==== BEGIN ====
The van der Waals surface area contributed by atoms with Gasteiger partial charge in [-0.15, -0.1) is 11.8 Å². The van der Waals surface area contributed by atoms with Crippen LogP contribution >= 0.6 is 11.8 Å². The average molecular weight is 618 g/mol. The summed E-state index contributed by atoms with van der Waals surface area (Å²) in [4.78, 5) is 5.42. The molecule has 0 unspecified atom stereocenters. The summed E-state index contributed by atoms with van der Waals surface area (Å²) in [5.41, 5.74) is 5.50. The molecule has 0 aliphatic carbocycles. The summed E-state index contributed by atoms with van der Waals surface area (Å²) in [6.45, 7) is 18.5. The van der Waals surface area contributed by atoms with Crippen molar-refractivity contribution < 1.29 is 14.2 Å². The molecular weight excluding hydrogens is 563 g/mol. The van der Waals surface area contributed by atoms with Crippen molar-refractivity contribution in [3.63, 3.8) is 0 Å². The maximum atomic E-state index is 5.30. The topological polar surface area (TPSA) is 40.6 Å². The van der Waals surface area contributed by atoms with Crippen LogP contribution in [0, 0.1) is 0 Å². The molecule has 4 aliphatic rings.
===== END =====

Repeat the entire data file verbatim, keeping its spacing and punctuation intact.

The van der Waals surface area contributed by atoms with Gasteiger partial charge in [-0.15, -0.1) is 11.8 Å². The van der Waals surface area contributed by atoms with Crippen LogP contribution >= 0.6 is 11.8 Å². The average molecular weight is 618 g/mol. The summed E-state index contributed by atoms with van der Waals surface area (Å²) in [4.78, 5) is 5.42. The molecule has 0 unspecified atom stereocenters. The summed E-state index contributed by atoms with van der Waals surface area (Å²) in [5.41, 5.74) is 5.50. The molecule has 0 aliphatic carbocycles. The summed E-state index contributed by atoms with van der Waals surface area (Å²) in [6.45, 7) is 18.5. The van der Waals surface area contributed by atoms with Crippen molar-refractivity contribution < 1.29 is 14.2 Å². The molecular weight excluding hydrogens is 563 g/mol. The van der Waals surface area contributed by atoms with Crippen molar-refractivity contribution in [3.63, 3.8) is 0 Å². The maximum atomic E-state index is 5.30. The topological polar surface area (TPSA) is 40.6 Å². The van der Waals surface area contributed by atoms with Crippen LogP contribution in [0, 0.1) is 0 Å². The molecule has 4 aliphatic rings.